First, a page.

Where to Dine on an Expense Account in Dallas

By Farah Fleurima | July 8, 2014 By Farah Fleurima  |  July 8, 2014

With so many corporations headquartered in Dallas, foodies might find themselves in the enviable position of hosting a dinner on the corporate dime. Here are your best bets for impressing colleagues.

Pappas Bros. Steakhouse

Why: The restaurant spares no expense, from the finest steaks, seafood and wine to the clubby decor.
Who to bring: Your boss...and his/her boss.
Private dining room: Yes, in a wine cellar that seats up to 40. ​
Order for the table: The bone-in prime New York strip, carved tableside and meant to share.


Why: To show off the lighter side of expense-account dining, as well as your knowledge of buzzy Dallas dining.  
Who to bring: Your vegetarian and food-source-conscious colleagues. Anyone who'd be impressed by a fine craft cocktail.
Private dining room? No, though ask about reserving the covered patio.
Order for the table: Flatbreads like the Twig & Branch and mains like wild boar meatballs and goat leg confit (above).

Five Sixty

Why: Between Wolfgang Puck's Asian-inspired haute fare and the spectacular peek of skyline, it’s easy to forget workplace tensions.
Who to bring: Coworkers and their significant others, to soak up the view.
Private dining room? Yes — an entire separate facility called Cloud Nine.
Order for the table: Lacquered Chinese duckling and crispy Maine lobster and shrimp spring rolls.

Pecan Lodge

Why: It’s a terrific way to foster convivial, roll-up-your-sleeves casualness for a business meal.
Who to bring: Anyone and everyone. To avoid lines, we suggest arranging catering, or get a mess of smoked meats and sides from the (somewhat) quicker bulk-meat express line and dine in a conference room.
Private dining room? No.
Order for the table: Beef ribs, fried chicken and the incredible mac 'n' cheese.


Why: It’s a nice switch from steakhouses — an upscale spot to get your Mexican fix.
Who to bring: Colleagues visiting from out of town, as a primer on how deliciously different regional Mex is from Tex-Mex.
Private dining room? No.
Order for the table: Chicken with mole (above).


Why: To truly savor all the specials, exotic steaks and flown-in sashimi, you need the power of corporate credit.​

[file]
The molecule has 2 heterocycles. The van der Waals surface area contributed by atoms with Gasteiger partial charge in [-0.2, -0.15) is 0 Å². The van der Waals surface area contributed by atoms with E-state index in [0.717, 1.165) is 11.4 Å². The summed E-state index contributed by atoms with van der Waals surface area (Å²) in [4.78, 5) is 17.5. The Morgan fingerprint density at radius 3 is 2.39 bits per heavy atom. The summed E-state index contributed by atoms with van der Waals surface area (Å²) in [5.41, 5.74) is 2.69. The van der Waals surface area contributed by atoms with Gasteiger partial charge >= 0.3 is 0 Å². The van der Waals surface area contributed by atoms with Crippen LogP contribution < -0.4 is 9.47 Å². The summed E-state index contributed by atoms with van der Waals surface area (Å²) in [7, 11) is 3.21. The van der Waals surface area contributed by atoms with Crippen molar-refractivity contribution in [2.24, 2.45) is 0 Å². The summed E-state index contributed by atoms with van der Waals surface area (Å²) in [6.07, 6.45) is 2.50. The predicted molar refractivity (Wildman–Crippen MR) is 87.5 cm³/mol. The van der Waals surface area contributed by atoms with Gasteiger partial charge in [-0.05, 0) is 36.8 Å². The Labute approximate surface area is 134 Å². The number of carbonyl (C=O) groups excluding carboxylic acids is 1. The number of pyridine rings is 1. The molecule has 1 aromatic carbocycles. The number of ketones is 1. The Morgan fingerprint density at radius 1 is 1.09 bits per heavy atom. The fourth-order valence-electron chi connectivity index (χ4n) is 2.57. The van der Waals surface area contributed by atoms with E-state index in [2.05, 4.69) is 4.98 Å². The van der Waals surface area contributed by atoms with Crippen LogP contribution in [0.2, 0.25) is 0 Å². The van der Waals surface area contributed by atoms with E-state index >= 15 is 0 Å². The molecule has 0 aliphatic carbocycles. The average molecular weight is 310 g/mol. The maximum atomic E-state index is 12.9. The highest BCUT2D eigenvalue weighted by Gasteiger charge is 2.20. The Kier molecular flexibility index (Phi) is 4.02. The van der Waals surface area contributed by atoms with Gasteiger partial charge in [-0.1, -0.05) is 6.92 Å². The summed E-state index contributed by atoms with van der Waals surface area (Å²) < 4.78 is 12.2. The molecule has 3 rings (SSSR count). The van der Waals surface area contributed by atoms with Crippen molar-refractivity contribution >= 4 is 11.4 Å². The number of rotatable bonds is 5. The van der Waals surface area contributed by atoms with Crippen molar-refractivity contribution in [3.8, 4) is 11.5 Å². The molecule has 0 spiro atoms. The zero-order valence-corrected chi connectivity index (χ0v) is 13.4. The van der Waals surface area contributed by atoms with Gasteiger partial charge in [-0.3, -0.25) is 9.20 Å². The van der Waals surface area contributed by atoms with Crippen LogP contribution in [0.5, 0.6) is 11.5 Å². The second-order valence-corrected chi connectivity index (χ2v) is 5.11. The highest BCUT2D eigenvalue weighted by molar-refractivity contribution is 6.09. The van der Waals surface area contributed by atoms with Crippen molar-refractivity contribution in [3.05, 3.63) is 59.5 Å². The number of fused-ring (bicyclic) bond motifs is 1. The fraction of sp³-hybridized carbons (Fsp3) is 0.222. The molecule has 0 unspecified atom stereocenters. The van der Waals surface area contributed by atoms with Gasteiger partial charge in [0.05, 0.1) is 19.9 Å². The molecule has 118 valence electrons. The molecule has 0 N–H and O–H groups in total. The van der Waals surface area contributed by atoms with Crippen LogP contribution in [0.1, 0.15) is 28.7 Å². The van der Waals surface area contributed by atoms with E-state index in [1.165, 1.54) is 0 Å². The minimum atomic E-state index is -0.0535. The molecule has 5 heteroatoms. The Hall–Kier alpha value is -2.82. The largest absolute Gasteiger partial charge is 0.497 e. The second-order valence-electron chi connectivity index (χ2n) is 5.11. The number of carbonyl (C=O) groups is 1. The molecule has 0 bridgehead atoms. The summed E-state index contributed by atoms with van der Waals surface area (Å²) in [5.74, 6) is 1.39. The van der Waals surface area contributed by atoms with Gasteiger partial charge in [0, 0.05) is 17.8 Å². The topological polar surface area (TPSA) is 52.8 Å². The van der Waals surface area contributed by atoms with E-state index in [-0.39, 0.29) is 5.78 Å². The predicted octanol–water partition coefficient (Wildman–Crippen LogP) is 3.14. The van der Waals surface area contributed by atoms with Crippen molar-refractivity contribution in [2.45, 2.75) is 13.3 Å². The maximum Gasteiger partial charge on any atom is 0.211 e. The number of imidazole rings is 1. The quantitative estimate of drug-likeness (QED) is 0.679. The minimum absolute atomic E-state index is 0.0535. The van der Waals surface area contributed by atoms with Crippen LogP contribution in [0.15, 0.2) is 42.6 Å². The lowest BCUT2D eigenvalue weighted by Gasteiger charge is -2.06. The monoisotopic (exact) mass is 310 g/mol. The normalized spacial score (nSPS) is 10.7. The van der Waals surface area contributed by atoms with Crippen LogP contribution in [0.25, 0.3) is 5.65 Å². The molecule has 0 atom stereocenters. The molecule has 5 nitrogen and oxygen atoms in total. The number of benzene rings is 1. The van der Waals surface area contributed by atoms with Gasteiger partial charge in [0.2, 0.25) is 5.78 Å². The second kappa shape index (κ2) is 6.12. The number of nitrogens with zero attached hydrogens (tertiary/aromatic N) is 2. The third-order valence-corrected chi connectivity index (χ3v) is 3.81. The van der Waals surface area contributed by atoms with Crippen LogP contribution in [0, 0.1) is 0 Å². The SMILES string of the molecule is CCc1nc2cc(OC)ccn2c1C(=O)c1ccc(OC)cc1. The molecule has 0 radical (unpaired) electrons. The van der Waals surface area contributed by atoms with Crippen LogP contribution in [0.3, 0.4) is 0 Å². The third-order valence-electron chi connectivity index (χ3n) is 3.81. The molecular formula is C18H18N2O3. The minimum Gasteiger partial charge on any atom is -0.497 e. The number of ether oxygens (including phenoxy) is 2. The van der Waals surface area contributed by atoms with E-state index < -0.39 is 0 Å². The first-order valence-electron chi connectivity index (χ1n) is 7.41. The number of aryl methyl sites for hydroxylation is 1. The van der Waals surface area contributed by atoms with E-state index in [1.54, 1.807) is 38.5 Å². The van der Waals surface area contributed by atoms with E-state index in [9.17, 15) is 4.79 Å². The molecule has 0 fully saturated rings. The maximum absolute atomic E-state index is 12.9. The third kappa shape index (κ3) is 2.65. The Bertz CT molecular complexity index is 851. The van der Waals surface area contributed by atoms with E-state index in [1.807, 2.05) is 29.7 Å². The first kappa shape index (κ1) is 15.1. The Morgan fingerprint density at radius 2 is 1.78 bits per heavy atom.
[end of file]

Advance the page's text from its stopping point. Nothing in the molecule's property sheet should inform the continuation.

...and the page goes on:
Who to bring: One or two upper-level execs, for a face-to-face; the serene minimalism is ideal for serious conversation.​
Private dining room? Yes, for up to 16.
Order for the table: Sobu and any limited-time seafood specials.

Stampede 66

Why: You’ve been curious about Stephan Pyles’ Texas-centric restaurant and whether it’d be a solid business option.​
Who to bring: New employees (especially those new to Dallas) and interns and underlings, to show you have a sense of fun.​
Private dining room? Yes, for parties between 12 and 30; it’s equipped with Internet and a huge TV screen.
Order for the table: Freeto-Chili Pie and fried chicken.

Nick & Sam’s

Why: Because it’s synonymous with expense-account dining and, in Dallas, almost expected.​
Who to bring: As many folks from the office as you’re allowed. It’s a tremendously lively spot to let loose a bit while enjoying rich food.​
Private dining room? Yes.
Order for the table: The cowboy longbone rib-eye with truffle butter and the lobster mac 'n' cheese.

Places Mentioned

Write a review
Food24 Decor27 Service24 Cost$79
Write a review


Japanese Arts District
Food27 Decor25 Service25 Cost$41
Write a review

Pappas Bros. Steakhouse

Steakhouse Northwest Dallas
Food27 Decor25 Service27 Cost$77
Write a review

Stampede 66

American Victory Park
Food21 Decor25 Service23 Cost$53
Write a review

Nick & Sam's

Steakhouse Uptown
Food26 Decor26 Service26 Cost$81
Write a review

Mesa Restaurant

Mexican Oak Cliff
Food26 Decor21 Service24 Cost$17
Write a review

Pecan Lodge

Barbecue Deep Ellum
Food26 Decor20 Service21 Cost$18
Write a review


American Bishop Arts District
Food25 Decor23 Service23 Cost$30

Recommended on Zagat

comments powered by Disqus